PERSONAL ESSAYS (These essays are  collected in Second Shift, but they appeared first in journals and anthologies)

“Silent Song,”  lyric essay,  Appalachian Heritage

…In Camerota, where the locals dance salsa every night for all of summer in a club called The Cyclops, I step into the butter yellow church in the piazza and find the most sorrowful Madonna I’ve ever seen. She stands on the right side of the altar, her eyes red-rimmed, her young face pale, haggard, shining with sweat. Wearing a brown gown adorned with a few rustic stars, she gazes wearily toward the heavens, a hotel hand towel draped over her right arm as if she’s laundered linens all day beneath Mediterranean sun. Her bare feet are bound by single black straps of leather sandals, and the sacred heart pressing down on her chest looks as heavy as the steering wheel of an ancient boat. Her crown appears as if it’s been tossed to the ground beside a patch of lilies. Plucked of their white blooms, the stems rise like ditch weeds from the rocky earth around her…

“The Peach Season,” memoir essay, Still: The Journal

…Beyond the turn off for the battlefield, we crossed the interstate and under a trestle just as a freight train bearing peaches rolled above us. We slowed as we reached a field of trees whose limbs opened like rows of green vases in pastures that sloped for miles on both sides of the road. The trees were heavy with blushing peaches. We rolled down the windows, letting the heady scent fill the car. When we reached a roadside produce market and peach packing warehouse, we parked beside a white picket fence below a sign that announced “The Sweetest Peaches Anywhere, U- Pick, We Pick, $10 a bushel.”…

“Following the Slow Black River,” travel essay, The Louisville Review

…The morning we arrived in Dublin, my husband, son and I stepped into the central atrium of the Guinness Storehouse, a room shaped like the largest pint glass in the world.  We stood in the middle of a holographic stout surging down the seven-story glass walls.  The smell of hops wafted in, familiar and welcoming, like the smell of boiled peanuts sold at farmers markets back home in South Carolina.  It was like standing inside a soundless, brown waterfall that churned and settled into the color of dark rubies mined from the center of the earth…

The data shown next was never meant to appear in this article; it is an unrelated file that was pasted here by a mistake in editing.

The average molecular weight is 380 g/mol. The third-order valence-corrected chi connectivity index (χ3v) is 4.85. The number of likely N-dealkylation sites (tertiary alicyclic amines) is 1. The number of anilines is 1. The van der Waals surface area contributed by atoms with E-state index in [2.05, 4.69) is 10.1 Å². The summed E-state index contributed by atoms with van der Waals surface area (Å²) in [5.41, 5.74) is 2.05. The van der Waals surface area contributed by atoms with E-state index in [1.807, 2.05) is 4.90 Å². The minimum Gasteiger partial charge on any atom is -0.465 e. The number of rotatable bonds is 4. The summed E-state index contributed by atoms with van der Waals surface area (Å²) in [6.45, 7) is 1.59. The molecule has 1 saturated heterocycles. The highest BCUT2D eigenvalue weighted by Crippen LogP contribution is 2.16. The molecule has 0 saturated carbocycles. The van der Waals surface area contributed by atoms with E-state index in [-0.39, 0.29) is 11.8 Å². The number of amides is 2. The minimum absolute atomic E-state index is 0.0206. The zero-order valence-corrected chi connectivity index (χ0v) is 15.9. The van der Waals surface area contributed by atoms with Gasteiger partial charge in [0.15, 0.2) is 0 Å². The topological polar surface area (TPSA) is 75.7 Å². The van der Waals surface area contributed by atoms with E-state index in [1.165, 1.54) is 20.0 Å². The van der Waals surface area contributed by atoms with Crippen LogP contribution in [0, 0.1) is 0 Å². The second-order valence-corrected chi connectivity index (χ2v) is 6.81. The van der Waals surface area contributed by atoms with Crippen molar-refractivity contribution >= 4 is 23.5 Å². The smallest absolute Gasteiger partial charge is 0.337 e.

“Hell Broth and Poisoned Entrails; An Affair With Scottish Cookery,” food essay, The Book of Worst Meals, Serving House Books

…Sipping whisky from a coffee cup, I ate the unpasteurized cheese, a Scotch egg, a slice of sheep pie, the haggis, and cullen skink, (fish, potato and onion soup). Savoring a finger of shortbread with one last cup of whisky, I had several revelations: Collops in a pan were really just a variation of the Italian peasant dish, osso bucco. A clootie dumpling was quie similar to an Italian panna cotta.  Finally, I determined that Scottish cooking, inspired by French cooking, must have been born of Italian chefs 200 years ago…

“Appalachian Wedding Cake,” food essay, Connie Thompson Kuhn’s book and Southern cooking blog.

*Here is the recipe for the actual cake!

I use 3  9-inch cake pans instead of 3 cast iron skillets—mainly because I don’t own 3 cast iron skillets that are the same size.  If I don’t have the time to make my own, I use apple butter that you can find at produce stands or at church bake sales.  I pretty up the cake a little, dusting the assembled layers with powdered sugar, drizzling the top and sides with caramel sauce, garnishing it with a few slices of dried apples.
Appalachian Wedding Cake
1 cup sugar
1 cup unsalted butter, room temp.
1 cup molasses
3 eggs
4 cups all purpose flour
1 tsp. baking powder
½ tsp. baking soda
1 tsp. salt
1 tsp. ground ginger
1 tsp. cinnamon
½ tsp. ground clove
1 cup buttermilk
1 tsp. vanilla extract
2 ½ cups apple butter, preferably homemade
powdered sugar, for dusting
Dried apples and caramel sauce for decorating
Method:  Preheat oven to 375 degrees.  Grease 3 9-inch cake pans.  Combine all dry ingredients and sift.  Cream butter and sugar together.  Add molasses and eggs and mix until combined.  Alternating dry and wet, add in sifted flour mixture and buttermilk.  Stir in vanilla extract and divide half the batter among the three greased cake pans.  Bake for 8-10 minutes, or until a toothpick comes out clean when tested in the center of a cake.  Let cool for a few minutes, then invert cakes onto paper plates.  Bake the other half of the batter.
When all cakes have cooled, spread several tablespoons of the apple butter on each layer—stacking as you go.  Wrap cake tightly and let “mature” for a day.  Or, if you can’t wait that long, dust finished cake with powdered sugar and serve.
OTHER WORKS OF NONFICTION- Reviews and Author Interviews
Book Review of The Soul of Place: A Creative Writing Workbook by Linda Lappin
“Our Kind: An Interview With Julia Franks,” author interview,  Appalachian Heritage